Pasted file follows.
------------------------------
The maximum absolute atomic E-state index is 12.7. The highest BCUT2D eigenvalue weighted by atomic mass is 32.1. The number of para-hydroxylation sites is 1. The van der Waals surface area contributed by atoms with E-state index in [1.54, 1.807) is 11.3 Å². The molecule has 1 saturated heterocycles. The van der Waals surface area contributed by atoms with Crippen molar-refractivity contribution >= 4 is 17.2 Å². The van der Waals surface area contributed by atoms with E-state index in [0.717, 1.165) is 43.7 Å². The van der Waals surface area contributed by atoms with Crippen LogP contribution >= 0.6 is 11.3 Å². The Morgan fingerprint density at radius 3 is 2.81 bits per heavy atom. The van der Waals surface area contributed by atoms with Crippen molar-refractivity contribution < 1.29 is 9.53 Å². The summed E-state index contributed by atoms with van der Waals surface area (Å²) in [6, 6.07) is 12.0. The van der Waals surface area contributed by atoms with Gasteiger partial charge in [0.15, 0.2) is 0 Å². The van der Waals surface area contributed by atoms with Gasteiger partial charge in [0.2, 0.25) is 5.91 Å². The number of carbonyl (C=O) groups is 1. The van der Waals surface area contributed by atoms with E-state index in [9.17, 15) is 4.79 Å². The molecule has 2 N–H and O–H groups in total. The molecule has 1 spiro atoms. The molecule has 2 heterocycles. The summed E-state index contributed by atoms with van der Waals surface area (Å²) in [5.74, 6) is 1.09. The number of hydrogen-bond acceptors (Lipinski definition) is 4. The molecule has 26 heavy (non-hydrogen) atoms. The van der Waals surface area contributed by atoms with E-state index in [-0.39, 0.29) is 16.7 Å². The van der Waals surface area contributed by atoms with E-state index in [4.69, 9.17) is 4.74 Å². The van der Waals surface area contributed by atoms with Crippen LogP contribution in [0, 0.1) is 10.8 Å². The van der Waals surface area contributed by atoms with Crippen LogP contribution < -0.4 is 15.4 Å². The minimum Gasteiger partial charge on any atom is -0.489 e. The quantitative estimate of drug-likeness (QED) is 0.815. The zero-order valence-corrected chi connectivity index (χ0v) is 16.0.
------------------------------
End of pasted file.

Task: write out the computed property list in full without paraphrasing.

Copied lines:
The maximum absolute atomic E-state index is 12.7. The highest BCUT2D eigenvalue weighted by atomic mass is 32.1. The number of para-hydroxylation sites is 1. The van der Waals surface area contributed by atoms with E-state index in [1.54, 1.807) is 11.3 Å². The molecule has 1 saturated heterocycles. The van der Waals surface area contributed by atoms with Crippen molar-refractivity contribution >= 4 is 17.2 Å². The van der Waals surface area contributed by atoms with E-state index in [0.717, 1.165) is 43.7 Å². The van der Waals surface area contributed by atoms with Crippen LogP contribution >= 0.6 is 11.3 Å². The Morgan fingerprint density at radius 3 is 2.81 bits per heavy atom. The van der Waals surface area contributed by atoms with Crippen molar-refractivity contribution < 1.29 is 9.53 Å². The summed E-state index contributed by atoms with van der Waals surface area (Å²) in [6, 6.07) is 12.0. The van der Waals surface area contributed by atoms with Gasteiger partial charge in [0.15, 0.2) is 0 Å². The van der Waals surface area contributed by atoms with Gasteiger partial charge in [0.2, 0.25) is 5.91 Å². The number of carbonyl (C=O) groups is 1. The van der Waals surface area contributed by atoms with E-state index in [9.17, 15) is 4.79 Å². The molecule has 2 N–H and O–H groups in total. The molecule has 1 spiro atoms. The molecule has 2 heterocycles. The summed E-state index contributed by atoms with van der Waals surface area (Å²) in [5.74, 6) is 1.09. The number of hydrogen-bond acceptors (Lipinski definition) is 4. The molecule has 26 heavy (non-hydrogen) atoms. The van der Waals surface area contributed by atoms with E-state index in [-0.39, 0.29) is 16.7 Å². The van der Waals surface area contributed by atoms with E-state index in [4.69, 9.17) is 4.74 Å². The van der Waals surface area contributed by atoms with Crippen LogP contribution in [0, 0.1) is 10.8 Å². The van der Waals surface area contributed by atoms with Crippen LogP contribution < -0.4 is 15.4 Å². The minimum Gasteiger partial charge on any atom is -0.489 e. The quantitative estimate of drug-likeness (QED) is 0.815. The zero-order valence-corrected chi connectivity index (χ0v) is 16.0.